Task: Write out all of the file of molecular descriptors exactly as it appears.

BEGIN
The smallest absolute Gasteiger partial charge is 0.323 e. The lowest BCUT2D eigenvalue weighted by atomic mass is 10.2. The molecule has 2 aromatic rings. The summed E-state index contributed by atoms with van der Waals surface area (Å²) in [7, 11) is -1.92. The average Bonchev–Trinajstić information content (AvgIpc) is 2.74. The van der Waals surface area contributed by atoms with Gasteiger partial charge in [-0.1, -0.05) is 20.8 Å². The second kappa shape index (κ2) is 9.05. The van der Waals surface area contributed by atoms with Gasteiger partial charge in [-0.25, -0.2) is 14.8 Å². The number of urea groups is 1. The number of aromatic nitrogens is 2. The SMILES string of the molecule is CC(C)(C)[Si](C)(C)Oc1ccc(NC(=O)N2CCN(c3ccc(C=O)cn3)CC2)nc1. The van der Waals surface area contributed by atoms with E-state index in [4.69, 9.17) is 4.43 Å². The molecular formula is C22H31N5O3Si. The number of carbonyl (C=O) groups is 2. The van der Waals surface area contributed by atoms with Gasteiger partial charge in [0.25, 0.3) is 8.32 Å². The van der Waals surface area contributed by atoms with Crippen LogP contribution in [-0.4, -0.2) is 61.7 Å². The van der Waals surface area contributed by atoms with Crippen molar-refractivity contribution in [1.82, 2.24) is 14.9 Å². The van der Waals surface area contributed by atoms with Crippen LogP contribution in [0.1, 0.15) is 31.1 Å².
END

The smallest absolute Gasteiger partial charge is 0.323 e. The lowest BCUT2D eigenvalue weighted by atomic mass is 10.2. The molecule has 2 aromatic rings. The summed E-state index contributed by atoms with van der Waals surface area (Å²) in [7, 11) is -1.92. The average Bonchev–Trinajstić information content (AvgIpc) is 2.74. The van der Waals surface area contributed by atoms with Gasteiger partial charge in [-0.1, -0.05) is 20.8 Å². The second kappa shape index (κ2) is 9.05. The van der Waals surface area contributed by atoms with Gasteiger partial charge in [-0.25, -0.2) is 14.8 Å². The number of urea groups is 1. The number of aromatic nitrogens is 2. The SMILES string of the molecule is CC(C)(C)[Si](C)(C)Oc1ccc(NC(=O)N2CCN(c3ccc(C=O)cn3)CC2)nc1. The van der Waals surface area contributed by atoms with E-state index in [4.69, 9.17) is 4.43 Å². The molecular formula is C22H31N5O3Si. The number of carbonyl (C=O) groups is 2. The van der Waals surface area contributed by atoms with Gasteiger partial charge in [0.25, 0.3) is 8.32 Å². The van der Waals surface area contributed by atoms with Crippen LogP contribution in [-0.4, -0.2) is 61.7 Å². The van der Waals surface area contributed by atoms with Crippen molar-refractivity contribution in [1.82, 2.24) is 14.9 Å². The van der Waals surface area contributed by atoms with Crippen LogP contribution in [0.1, 0.15) is 31.1 Å².